The answer to this question must be an emphatic NO! There are plenty of situations where Islamists do not resort to violence. But at the same time they face a real dilemma. They want their society to be more consistently Islamic; but how are they to achieve this goal? Are they to work for a gradual and peaceful Islamisation of the country, or are they justified in using force to win power? And what happens when violence is done to them? These dilemmas can be illustrated from the history of one particular Islamist movement, the Muslim Brotherhood.
Last night my church held a Seder (a special meal during Pesach—Passover). Over 280 people showed up to have a rabbi lead us through the Haggadah (a booklet containing the prayers and actions comprising the Seder) and explain the symbolism in the celebration. The attendees were Jews, Christians, and Muslims.
The conversation at our table was very interesting. We agreed that we would all share a typical prayer that we offer up before a meal began. The rabbi mentioned how hand washing was an important part of the initial ceremonies and the Muslims were able to tie this to the ritual ablution Muslims perform before their daily prayers. All of us were able to relate to the Passover theme of God rescuing people from oppressions of all sorts as well as His faithfulness in the presence of our repeated disobedience.
An interesting thing happened when the conversation came to the relationship between God’s grace and God’s justice in the world. The Jews and the Muslims were on the same page with this issue, but they listened very carefully when the Christians spoke about how they see God’s grace is larger than His justice. One of the Muslims jumped in and said that a hadith qudsi (a saying of Muhammad where the words were believed to have come from Allah but voiced by Muhammad) said that God’s mercy prevails over his wrath. The rabbi said that this is exactly how Judaism saw it. It didn’t need to be spoken how close we were on this issue but how we voiced it in very different terms that often get confused.
We had covered some sticky points that are often exploited in the media, and there are many more difficult questions of faith to be touched upon, but we had developed the beginnings of important relationships. I didn’t have a word for what had happened, but then I remembered one of the parts of the Seder in which the Jews chant “Da-yenu” which means “and that would have been enough.” One of the phrases in the chant is, “and He fed us with manna in the wilderness’ everyone then responding “Da-yenu.” I remembered that the word “manna” means “what is it?” It is a question that is the recognition of a miracle while also recognizing that there are things we still don’t know about it. I like it. This Seder was manna. *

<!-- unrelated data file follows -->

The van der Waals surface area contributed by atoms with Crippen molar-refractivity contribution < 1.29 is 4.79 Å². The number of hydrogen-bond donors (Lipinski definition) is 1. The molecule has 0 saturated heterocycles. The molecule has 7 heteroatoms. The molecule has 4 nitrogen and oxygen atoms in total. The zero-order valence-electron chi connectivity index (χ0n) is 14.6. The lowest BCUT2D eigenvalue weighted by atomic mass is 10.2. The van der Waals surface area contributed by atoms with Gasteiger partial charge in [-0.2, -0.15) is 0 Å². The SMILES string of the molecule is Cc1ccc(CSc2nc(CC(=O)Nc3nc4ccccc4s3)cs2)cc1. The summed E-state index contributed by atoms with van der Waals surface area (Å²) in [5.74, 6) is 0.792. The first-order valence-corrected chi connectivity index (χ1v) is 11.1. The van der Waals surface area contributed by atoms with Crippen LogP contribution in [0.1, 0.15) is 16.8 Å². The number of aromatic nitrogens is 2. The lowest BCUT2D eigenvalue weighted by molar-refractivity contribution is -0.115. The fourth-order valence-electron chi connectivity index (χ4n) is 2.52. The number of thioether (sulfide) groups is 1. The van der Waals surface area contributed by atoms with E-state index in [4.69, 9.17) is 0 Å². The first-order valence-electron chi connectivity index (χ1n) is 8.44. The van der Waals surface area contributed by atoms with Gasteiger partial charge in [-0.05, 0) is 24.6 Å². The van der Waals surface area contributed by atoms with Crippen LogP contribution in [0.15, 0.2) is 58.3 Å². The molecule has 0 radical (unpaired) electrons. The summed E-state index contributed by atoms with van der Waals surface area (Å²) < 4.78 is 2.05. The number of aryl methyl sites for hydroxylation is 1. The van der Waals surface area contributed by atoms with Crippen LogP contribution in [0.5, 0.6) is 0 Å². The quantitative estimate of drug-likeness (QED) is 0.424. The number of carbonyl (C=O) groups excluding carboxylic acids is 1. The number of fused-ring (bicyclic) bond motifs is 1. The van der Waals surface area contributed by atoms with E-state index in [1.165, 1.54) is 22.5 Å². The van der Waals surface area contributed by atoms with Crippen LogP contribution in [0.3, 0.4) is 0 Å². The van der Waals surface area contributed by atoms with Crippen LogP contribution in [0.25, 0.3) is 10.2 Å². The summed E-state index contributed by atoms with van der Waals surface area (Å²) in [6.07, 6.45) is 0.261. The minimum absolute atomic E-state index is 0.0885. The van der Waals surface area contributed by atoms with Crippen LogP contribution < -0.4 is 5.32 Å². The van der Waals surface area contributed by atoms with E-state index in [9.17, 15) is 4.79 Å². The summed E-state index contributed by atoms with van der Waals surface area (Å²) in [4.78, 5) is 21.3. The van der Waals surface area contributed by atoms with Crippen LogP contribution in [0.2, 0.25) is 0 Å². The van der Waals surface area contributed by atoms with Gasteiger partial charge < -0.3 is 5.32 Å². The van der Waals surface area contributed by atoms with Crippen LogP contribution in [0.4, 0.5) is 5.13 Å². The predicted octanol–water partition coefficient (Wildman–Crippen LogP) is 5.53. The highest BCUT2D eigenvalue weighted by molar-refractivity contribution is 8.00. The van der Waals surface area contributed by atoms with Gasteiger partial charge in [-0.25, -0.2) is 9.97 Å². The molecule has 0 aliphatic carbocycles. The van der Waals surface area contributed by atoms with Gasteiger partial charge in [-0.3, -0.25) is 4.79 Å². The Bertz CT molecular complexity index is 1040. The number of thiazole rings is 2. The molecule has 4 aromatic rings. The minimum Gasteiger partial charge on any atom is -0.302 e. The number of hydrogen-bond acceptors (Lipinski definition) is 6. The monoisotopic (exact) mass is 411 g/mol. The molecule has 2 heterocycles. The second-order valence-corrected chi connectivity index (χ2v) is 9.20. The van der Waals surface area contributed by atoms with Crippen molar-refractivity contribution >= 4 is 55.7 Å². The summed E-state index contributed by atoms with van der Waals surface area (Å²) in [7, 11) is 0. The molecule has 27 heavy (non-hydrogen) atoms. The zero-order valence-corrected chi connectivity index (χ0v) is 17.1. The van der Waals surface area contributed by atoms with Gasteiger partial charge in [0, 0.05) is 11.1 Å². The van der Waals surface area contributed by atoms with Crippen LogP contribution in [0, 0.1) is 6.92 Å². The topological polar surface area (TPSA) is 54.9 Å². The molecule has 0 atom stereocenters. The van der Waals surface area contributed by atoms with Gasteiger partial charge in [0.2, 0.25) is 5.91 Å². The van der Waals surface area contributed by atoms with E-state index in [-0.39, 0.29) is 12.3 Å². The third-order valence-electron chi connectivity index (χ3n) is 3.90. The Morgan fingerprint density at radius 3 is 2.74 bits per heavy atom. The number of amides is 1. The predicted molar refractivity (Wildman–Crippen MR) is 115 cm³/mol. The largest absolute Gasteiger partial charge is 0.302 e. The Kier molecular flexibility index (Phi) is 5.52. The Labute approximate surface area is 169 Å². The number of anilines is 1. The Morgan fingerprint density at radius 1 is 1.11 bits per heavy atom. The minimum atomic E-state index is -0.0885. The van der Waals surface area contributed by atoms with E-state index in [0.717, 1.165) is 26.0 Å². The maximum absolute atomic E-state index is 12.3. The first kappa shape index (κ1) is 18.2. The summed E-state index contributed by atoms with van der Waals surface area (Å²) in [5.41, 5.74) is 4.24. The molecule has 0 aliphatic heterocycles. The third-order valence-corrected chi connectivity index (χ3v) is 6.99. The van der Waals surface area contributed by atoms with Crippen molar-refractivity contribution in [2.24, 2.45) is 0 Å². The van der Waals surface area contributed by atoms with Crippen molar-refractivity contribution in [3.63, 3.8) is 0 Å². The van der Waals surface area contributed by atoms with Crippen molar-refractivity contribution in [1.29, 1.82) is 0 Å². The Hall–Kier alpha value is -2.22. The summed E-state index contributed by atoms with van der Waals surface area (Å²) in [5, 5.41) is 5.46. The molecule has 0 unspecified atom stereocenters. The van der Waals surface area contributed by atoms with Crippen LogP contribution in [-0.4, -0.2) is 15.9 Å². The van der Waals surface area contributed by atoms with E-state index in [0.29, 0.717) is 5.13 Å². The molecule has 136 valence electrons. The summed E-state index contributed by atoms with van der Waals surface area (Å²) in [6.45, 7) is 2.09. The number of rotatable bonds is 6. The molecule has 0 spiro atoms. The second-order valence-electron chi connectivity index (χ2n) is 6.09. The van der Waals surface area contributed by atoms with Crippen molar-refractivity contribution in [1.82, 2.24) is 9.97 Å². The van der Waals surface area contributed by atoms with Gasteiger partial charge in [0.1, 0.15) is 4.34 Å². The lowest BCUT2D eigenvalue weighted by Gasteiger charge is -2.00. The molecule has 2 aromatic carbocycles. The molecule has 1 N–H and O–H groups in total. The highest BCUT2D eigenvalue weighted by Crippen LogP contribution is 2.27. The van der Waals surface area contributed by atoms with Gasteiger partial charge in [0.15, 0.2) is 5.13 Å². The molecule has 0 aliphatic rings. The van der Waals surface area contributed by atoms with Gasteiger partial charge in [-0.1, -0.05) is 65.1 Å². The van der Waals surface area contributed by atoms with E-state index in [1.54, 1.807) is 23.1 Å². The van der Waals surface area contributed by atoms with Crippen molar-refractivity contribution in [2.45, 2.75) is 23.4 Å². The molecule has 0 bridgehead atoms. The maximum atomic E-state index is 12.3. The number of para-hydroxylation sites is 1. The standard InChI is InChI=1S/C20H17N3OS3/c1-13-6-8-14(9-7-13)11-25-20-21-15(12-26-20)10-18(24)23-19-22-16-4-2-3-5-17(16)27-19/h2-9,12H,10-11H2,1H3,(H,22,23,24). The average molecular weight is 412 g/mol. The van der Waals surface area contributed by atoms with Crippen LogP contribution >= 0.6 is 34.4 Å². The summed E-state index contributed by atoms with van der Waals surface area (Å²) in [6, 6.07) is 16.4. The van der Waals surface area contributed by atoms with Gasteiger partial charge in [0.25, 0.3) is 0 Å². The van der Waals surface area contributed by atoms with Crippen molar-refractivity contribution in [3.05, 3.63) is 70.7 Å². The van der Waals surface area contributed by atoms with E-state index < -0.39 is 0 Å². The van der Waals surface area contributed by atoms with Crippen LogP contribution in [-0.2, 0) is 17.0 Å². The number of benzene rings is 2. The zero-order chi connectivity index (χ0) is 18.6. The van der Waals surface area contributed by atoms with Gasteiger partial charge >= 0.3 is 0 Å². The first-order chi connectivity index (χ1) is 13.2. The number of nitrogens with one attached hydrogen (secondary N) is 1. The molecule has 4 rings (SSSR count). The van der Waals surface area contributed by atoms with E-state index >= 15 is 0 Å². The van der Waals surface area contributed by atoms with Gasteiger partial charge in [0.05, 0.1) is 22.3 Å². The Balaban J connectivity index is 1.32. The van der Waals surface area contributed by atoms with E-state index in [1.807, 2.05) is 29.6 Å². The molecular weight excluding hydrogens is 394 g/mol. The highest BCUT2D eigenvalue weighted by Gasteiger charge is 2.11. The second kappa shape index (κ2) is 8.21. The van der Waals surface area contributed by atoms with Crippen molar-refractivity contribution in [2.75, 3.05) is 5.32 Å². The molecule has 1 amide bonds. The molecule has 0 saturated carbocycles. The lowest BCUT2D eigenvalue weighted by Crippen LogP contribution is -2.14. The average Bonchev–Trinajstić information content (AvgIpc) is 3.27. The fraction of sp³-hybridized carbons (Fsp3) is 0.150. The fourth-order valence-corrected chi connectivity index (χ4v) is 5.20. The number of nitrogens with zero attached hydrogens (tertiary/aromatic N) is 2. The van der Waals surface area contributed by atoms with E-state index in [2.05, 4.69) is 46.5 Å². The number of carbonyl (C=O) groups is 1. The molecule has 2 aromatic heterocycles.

*The word “manna” also appears within the Qur’an at least three times. One time in a phrase that means “food from heaven.”
Most Americans would be unaware that Ramadan, the Muslim month of fasting, begins June 18 this year. Many would only be casually aware that this is one of the five pillars of Islam; the date changes each year due to the lunar calendar, but faithful adherents fast from dawn to dusk until the month concludes with the Feast of Eid.
In the more fanatical countries fasting is compulsory though allowances are made for foreigners and non-Muslims. All do without food, but the more devout don’t drink water and some don’t even swallow their saliva. Not much gets done during Ramadan as offices are open for only a few hours, no one has the strength for much physical labor, and it is easier to endure the personal denial of food by sleeping through the afternoon.
While most Muslims observe the fast because they are commanded to, and believe there is merit to be gained, many do it as a perfunctory obligation. However, for the devout the Muslim month of fasting is actually for the same purpose we, as Christians may occasionally fast–the desire to know God in a deeper more intimate relationship.
Testimonies are abundant of those who have dreams and visions of Jesus appearing to them and saying, “Follow Me.” Others will be impressed to find someone with “the book” that tells the way to eternal life. None of these revelations are sufficient for salvation, but they break down the barriers in their heart, they lead to an inquisitiveness to find out who Jesus is or to know what the Bible says.
What does this have to do with us? What if Christians fervently prayed during the month of Ramadan that God would reveal Himself to Muslims in this time of seeking? What if we covered millions of fasting Muslims with 30 days of intense intercession that something would happen in their spiritual search? Believing in the power of prayer, could we not expect God to respond to our heart-felt burden for the lost millions of the world?
When we first arrived in Indonesia we were irritated at the dissonant sound of the call to prayer from the mosque five times a day, especially when it awakened us at 4:30 am! But it became a call to us and a reminder to pray for Muslims as they were praying to Allah. Join me this month in fervently praying for Muslims in our own communities as well as those around the world. After all, Christ died for them, too. God’s loves them; shouldn’t we?
Christian Heritage and the Rise of Islam in Somalia
The idea that Christianity is the white man’s religion exported to Africa recently is a vast misconception that is deeply detrimental to missionary efforts across the continent. Very early Arab sources indicate a Christian presence in Somalia beginning in the 10th century. It is speculated that Christianity remained in Somalia as late as 1500 until Islam overtook and became the religion of the nation.